Because in my experience, new space is hard. Feeling like you’ve been broken up with by your home and church and familiar streets is the worst. Feeling like life and God picked up and went ahead without you is dreadful. Are there really lovely fruits from following Christ and meeting new people and eating new foods (Memphis BBQ though..)? Duh. But that doesn’t make Mother’s Day less hard when your mother is 1,000 miles away from you.
And now, I’m about to enter new space again. A space that I have occupied before – a space that does include friends that I’ve known for years and a church that I adore. But it’s still a new chapter, a new space, and it will still be hard. I will yet again have to find where I fit. I’ve had to be really purposeful in keeping myself from thinking that I am just moving back to continue where I left off. Things just don’t work that way. Instead, I must treat this season with tenderness and care and patience. I must be kind to myself as I begin occupying this new, familiar and wonderful but still challenging, space.
So, as someone who has been “new” – as someone who has sat alone in 5 different church services till someone said ‘hello”, I have some advice:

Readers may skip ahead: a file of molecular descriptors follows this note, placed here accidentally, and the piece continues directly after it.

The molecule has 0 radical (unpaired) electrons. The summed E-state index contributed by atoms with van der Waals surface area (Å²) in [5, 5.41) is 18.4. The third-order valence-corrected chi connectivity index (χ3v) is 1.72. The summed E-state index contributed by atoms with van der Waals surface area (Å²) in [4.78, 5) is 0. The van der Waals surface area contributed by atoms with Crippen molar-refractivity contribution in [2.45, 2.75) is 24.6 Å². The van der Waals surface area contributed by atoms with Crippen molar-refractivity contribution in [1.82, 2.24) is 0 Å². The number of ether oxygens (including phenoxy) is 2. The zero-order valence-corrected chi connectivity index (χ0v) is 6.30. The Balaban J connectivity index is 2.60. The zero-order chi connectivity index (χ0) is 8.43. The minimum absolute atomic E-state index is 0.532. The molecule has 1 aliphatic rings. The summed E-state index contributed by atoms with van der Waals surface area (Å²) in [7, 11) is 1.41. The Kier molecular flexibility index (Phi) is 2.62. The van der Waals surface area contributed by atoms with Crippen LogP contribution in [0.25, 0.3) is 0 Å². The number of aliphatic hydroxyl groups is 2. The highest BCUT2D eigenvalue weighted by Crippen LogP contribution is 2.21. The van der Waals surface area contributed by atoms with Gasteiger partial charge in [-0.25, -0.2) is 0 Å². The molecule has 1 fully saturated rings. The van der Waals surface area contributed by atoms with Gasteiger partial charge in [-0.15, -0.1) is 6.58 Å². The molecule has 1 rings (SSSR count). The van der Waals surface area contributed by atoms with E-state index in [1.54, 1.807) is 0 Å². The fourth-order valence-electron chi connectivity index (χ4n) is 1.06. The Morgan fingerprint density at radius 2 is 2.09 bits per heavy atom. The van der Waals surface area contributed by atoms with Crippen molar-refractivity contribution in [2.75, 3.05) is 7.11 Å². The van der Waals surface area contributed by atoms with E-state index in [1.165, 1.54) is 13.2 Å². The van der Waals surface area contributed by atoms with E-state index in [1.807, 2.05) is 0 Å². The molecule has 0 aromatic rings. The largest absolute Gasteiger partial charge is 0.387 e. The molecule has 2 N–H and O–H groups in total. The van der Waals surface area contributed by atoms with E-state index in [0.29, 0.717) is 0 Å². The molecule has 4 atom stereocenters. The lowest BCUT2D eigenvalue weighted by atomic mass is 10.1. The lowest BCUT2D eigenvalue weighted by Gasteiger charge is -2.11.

WHEN YOU MEET SOMEONE WHO JUST ENTERED “NEW SPACE”:
- Don’t make them approach you. If you notice someone new in your familiar stomping grounds, don’t assume that they’ll be bold enough to introduce themselves to you. More over, even if they are comfortable with such things, don’t make them need to. I can tell you that when I moved to Memphis and no one came up to me at the different churches I tried, I just left. I didn’t start the ball rolling myself. I was already so worn emotionally that the thought of having to be the instigator was too much.
- Ask them about the space that they left. I believe I lit up every time someone asked me about Tampa and the friends I left behind. It was my joy to bring pieces of my old space into my new one — always provide the opportunity for that to happen.